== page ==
Winning not important to Dutch masters
- Cathal Kelly, Toronto Star

The first thing Patrick Ladru, technical director of the Ajax youth academy, takes issue with is Canada's winning attitude. He doesn't like it one bit.

"Parents here want to win," Ladru says disapprovingly, as he watches a group of young GTA footballers scrimmage. "Winning is not important. Having fun is important. Skills are important."

These aren't public-service ad platitudes. For nearly four decades, this has been the organizing principle of the most successful soccer school ever assembled. Teaching is what matters to these coaches. Pressure to win hinders teaching.

The results are self-evident. Ajax has produced some of the greatest players of all time - Frank Rijkaard, Johan Cruyff, Marco van Basten and Dennis Bergkamp are graduates. Hundreds more have gone on to top pro careers.

Ajax's coaching staff has been holding its first invitation-only skills camp in Canada over the last two weeks. The visit was organized by Toronto's Sigma Sports Solutions. This week about 90 youngsters paid the $335 fee required to get them in front of some of the world's top talent scouts on a sun-bleached Brampton field.

"We were just in Greece. I think the level here is better," Ladru says."(Canadians) play very well with the ball, but not without the ball." From his expression, it's clear that this is a serious shortcoming.

"Tricks are very important, especially for younger players," Ladru continues. "At this camp, we spend an entire day on them."

Ajax's De Toekomst (The Future) academy - an elite sports school where lessons and private tutorials are slotted around daily practices - currently holds about 160 children. The youngest - age 8 - play seven-on-seven on a half-field. Slowly, the players are weaned onto larger fields and into bigger teams. After rising through the ranks, the best footballers will turn professional and join Ajax's first team.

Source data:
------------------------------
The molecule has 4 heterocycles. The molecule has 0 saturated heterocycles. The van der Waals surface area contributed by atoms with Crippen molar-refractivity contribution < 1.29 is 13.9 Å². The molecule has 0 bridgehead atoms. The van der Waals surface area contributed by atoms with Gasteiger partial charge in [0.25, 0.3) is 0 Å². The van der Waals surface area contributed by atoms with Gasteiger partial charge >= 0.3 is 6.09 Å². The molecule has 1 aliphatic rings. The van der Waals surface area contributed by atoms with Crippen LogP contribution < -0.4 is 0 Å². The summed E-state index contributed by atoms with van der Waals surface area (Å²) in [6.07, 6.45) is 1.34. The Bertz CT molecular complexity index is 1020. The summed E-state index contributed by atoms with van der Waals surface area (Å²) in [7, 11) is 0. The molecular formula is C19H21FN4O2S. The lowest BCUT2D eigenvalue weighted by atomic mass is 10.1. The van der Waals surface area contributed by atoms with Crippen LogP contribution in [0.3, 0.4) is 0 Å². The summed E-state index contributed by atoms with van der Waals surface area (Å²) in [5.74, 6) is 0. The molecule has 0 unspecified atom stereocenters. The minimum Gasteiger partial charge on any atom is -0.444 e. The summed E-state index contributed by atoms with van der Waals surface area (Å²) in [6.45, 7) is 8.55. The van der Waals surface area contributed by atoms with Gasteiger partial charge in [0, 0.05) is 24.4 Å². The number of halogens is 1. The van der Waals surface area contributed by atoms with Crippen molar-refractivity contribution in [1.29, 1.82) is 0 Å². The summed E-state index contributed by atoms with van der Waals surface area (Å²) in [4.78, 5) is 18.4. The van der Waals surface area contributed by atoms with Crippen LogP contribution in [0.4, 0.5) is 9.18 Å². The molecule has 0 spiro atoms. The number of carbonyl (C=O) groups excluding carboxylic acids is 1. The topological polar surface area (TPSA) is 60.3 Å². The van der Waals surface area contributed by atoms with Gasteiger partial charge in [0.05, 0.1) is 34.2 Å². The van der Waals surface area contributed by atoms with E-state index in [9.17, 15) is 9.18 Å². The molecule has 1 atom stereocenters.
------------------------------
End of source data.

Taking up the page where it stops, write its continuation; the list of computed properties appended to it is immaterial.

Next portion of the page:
On an adjoining pitch, Ajax's head of international scouting Gerrie Muhren watches over a group of 15-year-olds. Muhren won three European championships with Ajax in the '70s. He knows how to win. Like Ladru, it's not something he's interested in teaching here.

"We have a saying at Ajax," Muhren says. "The first team must win. The rest may win."

Two or three of these 20-or-so players have caught his eye.

"They do what you ask - no crying or complaining. And they always have pleasure for the game." Where do they lack? "Tactically. Technique," Muhren says.

Here's a possibly true story about Muhren and technique. He once bet a teammate he could kick a ball through the small, open window of a restaurant from across the street. When a skeptical reporter stood up at the window, the force of Muhren's pinpoint strike sent him to hospital.

"They have a lot to learn," Muhren says, leaning in for emphasis. "A lot."

FIFA coach of the century, the late Rinus Michels, developed the Ajax system in the '60s and '70s. His creation - dubbed "total football" - combines positional discipline and skilled improvisation into a medley of constant offence. It's a joy to watch, but these days it is often thwarted by grim, defensive football.

"We always want to attack. That's why we lose," Muhren says ruefully of the infamously underperforming Dutch.

On another pitch, another Ajax great is at work. Simon Tahamata issurrounded by a chaotic gaggle of 9- and 10-year-olds. The stocky Tahamata isn't much taller than some of his charges. The kids are precociously skilful. They literally squeal with delight as Tahamata steals the ball and dances between them.

Now all the fields are in full swing. The coaches move quietly among the players, critiquing and organizing them. A dozen games are going on at once. There isn't a scoreboard in sight.